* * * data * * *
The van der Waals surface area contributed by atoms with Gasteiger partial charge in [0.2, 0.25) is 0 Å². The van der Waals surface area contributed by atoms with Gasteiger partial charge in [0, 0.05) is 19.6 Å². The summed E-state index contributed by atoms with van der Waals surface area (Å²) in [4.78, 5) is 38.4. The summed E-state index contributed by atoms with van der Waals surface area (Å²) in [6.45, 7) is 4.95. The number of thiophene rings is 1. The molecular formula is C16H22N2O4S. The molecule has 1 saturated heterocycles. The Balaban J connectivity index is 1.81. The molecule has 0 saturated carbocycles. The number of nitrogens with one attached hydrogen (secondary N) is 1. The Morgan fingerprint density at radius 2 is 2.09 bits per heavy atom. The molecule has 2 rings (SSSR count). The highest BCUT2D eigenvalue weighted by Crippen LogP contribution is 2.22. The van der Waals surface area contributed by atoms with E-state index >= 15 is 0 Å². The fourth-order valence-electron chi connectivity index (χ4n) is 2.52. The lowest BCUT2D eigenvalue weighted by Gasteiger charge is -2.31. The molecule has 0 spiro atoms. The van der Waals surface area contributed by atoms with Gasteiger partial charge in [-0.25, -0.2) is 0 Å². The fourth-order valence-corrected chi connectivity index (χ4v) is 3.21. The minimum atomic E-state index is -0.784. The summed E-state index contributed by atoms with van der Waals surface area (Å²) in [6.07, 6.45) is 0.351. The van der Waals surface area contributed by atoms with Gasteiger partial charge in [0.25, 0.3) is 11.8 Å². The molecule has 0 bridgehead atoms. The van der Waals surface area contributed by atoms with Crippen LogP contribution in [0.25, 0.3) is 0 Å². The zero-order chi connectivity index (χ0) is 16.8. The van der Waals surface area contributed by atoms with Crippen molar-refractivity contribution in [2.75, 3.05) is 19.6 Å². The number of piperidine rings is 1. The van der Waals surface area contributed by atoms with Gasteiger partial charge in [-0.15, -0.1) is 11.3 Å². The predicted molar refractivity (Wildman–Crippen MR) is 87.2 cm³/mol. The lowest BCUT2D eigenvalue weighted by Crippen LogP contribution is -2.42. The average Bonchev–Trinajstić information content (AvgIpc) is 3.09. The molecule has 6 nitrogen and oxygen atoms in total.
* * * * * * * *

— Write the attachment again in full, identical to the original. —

The van der Waals surface area contributed by atoms with Gasteiger partial charge in [0.2, 0.25) is 0 Å². The van der Waals surface area contributed by atoms with Gasteiger partial charge in [0, 0.05) is 19.6 Å². The summed E-state index contributed by atoms with van der Waals surface area (Å²) in [4.78, 5) is 38.4. The summed E-state index contributed by atoms with van der Waals surface area (Å²) in [6.45, 7) is 4.95. The number of thiophene rings is 1. The molecular formula is C16H22N2O4S. The molecule has 1 saturated heterocycles. The Balaban J connectivity index is 1.81. The molecule has 0 saturated carbocycles. The number of nitrogens with one attached hydrogen (secondary N) is 1. The Morgan fingerprint density at radius 2 is 2.09 bits per heavy atom. The molecule has 2 rings (SSSR count). The highest BCUT2D eigenvalue weighted by Crippen LogP contribution is 2.22. The van der Waals surface area contributed by atoms with E-state index >= 15 is 0 Å². The fourth-order valence-electron chi connectivity index (χ4n) is 2.52. The lowest BCUT2D eigenvalue weighted by Gasteiger charge is -2.31. The molecule has 0 spiro atoms. The van der Waals surface area contributed by atoms with Gasteiger partial charge in [-0.25, -0.2) is 0 Å². The fourth-order valence-corrected chi connectivity index (χ4v) is 3.21. The minimum atomic E-state index is -0.784. The summed E-state index contributed by atoms with van der Waals surface area (Å²) in [6.07, 6.45) is 0.351. The van der Waals surface area contributed by atoms with Gasteiger partial charge in [0.25, 0.3) is 11.8 Å². The molecule has 0 bridgehead atoms. The van der Waals surface area contributed by atoms with Crippen LogP contribution in [0.25, 0.3) is 0 Å². The zero-order chi connectivity index (χ0) is 16.8. The van der Waals surface area contributed by atoms with Crippen molar-refractivity contribution in [2.75, 3.05) is 19.6 Å². The number of piperidine rings is 1. The van der Waals surface area contributed by atoms with Gasteiger partial charge in [-0.15, -0.1) is 11.3 Å². The predicted molar refractivity (Wildman–Crippen MR) is 87.2 cm³/mol. The lowest BCUT2D eigenvalue weighted by Crippen LogP contribution is -2.42. The average Bonchev–Trinajstić information content (AvgIpc) is 3.09. The molecule has 6 nitrogen and oxygen atoms in total.